Texture Tricks

I’m becoming increasingly more interested in how to produce textural sounds (as in bit1 or Flying Lotus).
What techniques can be used within Renoise to produce such sounds?
Here’s for wishing I had the ability to reverse engineer songs, and pick apart the samples & effects.

i know artists such as flying lotus use alot of heavy parellel proccessing, so taking a loop duplicating it and processing one verison leaving the other dry, weather this be heavy compression or distortion, also sidechain compression, making the elements of the track pump ( used heavily by flylo)
also, lots of tape saturation never hurts ;)

Golly gosh I could write a doctoral thesis on this subject area. Given that I’d rather be making the noises myself rather than talking about them, I’ll refrain from the task.

I suggest everyone do the same. Just go nuts with experimentation. Tweak, tweak, tweak and tweak some more. Morph. Sample. Blend. Melt. Blur. Get oblique. The more work you put into your own experimentation the more you’ll develop a signature sound. Reverse engineering will only get you so far. Journey to new fields, graze on pasture unexplored. No texture for texture’s sake. Make it serve a higher purpose, make it work to a thematic purpose.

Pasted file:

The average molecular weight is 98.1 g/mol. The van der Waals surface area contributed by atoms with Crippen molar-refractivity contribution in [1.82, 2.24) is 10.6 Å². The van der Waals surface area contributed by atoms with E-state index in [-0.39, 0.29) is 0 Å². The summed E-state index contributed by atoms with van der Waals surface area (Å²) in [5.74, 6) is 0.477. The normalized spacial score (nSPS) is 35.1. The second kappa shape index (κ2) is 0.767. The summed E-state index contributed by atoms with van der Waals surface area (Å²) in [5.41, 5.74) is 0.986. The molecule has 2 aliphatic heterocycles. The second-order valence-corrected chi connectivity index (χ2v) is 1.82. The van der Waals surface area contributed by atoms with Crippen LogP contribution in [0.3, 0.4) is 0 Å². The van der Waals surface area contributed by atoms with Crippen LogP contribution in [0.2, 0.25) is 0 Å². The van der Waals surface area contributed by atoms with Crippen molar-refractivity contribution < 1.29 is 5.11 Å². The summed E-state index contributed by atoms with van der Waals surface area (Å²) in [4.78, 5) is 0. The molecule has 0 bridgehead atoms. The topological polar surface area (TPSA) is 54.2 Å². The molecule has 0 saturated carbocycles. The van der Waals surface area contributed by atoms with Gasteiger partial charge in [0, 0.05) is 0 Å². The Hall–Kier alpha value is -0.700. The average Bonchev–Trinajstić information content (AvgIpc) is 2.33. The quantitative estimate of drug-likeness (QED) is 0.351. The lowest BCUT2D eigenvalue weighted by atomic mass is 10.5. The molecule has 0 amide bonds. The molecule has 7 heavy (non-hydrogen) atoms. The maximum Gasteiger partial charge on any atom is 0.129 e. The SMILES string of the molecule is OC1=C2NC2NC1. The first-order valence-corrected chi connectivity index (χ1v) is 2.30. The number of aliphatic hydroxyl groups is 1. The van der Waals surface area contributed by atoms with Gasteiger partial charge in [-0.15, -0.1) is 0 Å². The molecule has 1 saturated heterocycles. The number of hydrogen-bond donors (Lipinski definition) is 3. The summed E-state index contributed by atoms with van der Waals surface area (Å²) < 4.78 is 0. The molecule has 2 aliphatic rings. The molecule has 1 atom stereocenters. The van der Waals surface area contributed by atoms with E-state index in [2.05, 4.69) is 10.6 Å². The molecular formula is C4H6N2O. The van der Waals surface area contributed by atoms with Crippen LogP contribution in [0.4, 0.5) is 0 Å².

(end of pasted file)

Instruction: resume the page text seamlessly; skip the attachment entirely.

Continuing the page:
Thanks for the responses!

I’m by no means attempting to release any mimetic music. But understanding other artists’ techniques is the most effective way for me to grasp basic concepts. From the basics, I can take sounds in all kinds of ridiculous/personal directions. For example: the tutorials included Renoise taught me how to use pattern commands when I was just starting out. I assume that (likewise to retriggers/mixing/bends/etc) producing sonic texture is also a learned technique, at least to an extent.

I’m simply searching for a starting point. :D

i’d say do not focus solely on Renoise either. i use Audacity for sample-editing as well, because it has some other effects (through free plugins) that i enjoy. if you just check out all of the free sound-software out there (CSound, Coagula… i’m at work can’t remember the other ones), there are a couple (Coagula!) that can do sick shit and make sounds you didn’t expect. as MMD said, experiment.

There’s a free unlimited timestretch VST fx which is great for turning any samples into original textures. Grab it here:


what’s going on in the beginning of this commercial?
from 00:03 to 00:08


Whatever it is, it’s full of emotion.

Interesting, the timestretch plug-in seems to work in Linux natively. I tend to shy away from external plug-ins (except for those available in the 2.6 beta) for Renoise, since so much can be achieved natively. On the other hand, I had a tendency to abuse VST’s in other DAWs, since they seemed a bit limited. Perhaps I should get back into pd.

pd/max is pure experimentation and learning about sound and dsp. I really encourage all of you to learn that software & use that in Renoise. Renoise + DSP software = the sky is the limit.

And Max/MSP/Jitter is A LOT of fun :D

Do it man! there’s an awful lot to be done by just automating pd from renoise, especially with the examples they include. also many of the effects in the ladspa sets are great! and they integrate with renoise very nicely. (Renoise + pd + Alsa Modular Synth + ladspa)/Jack = linux experimental heaven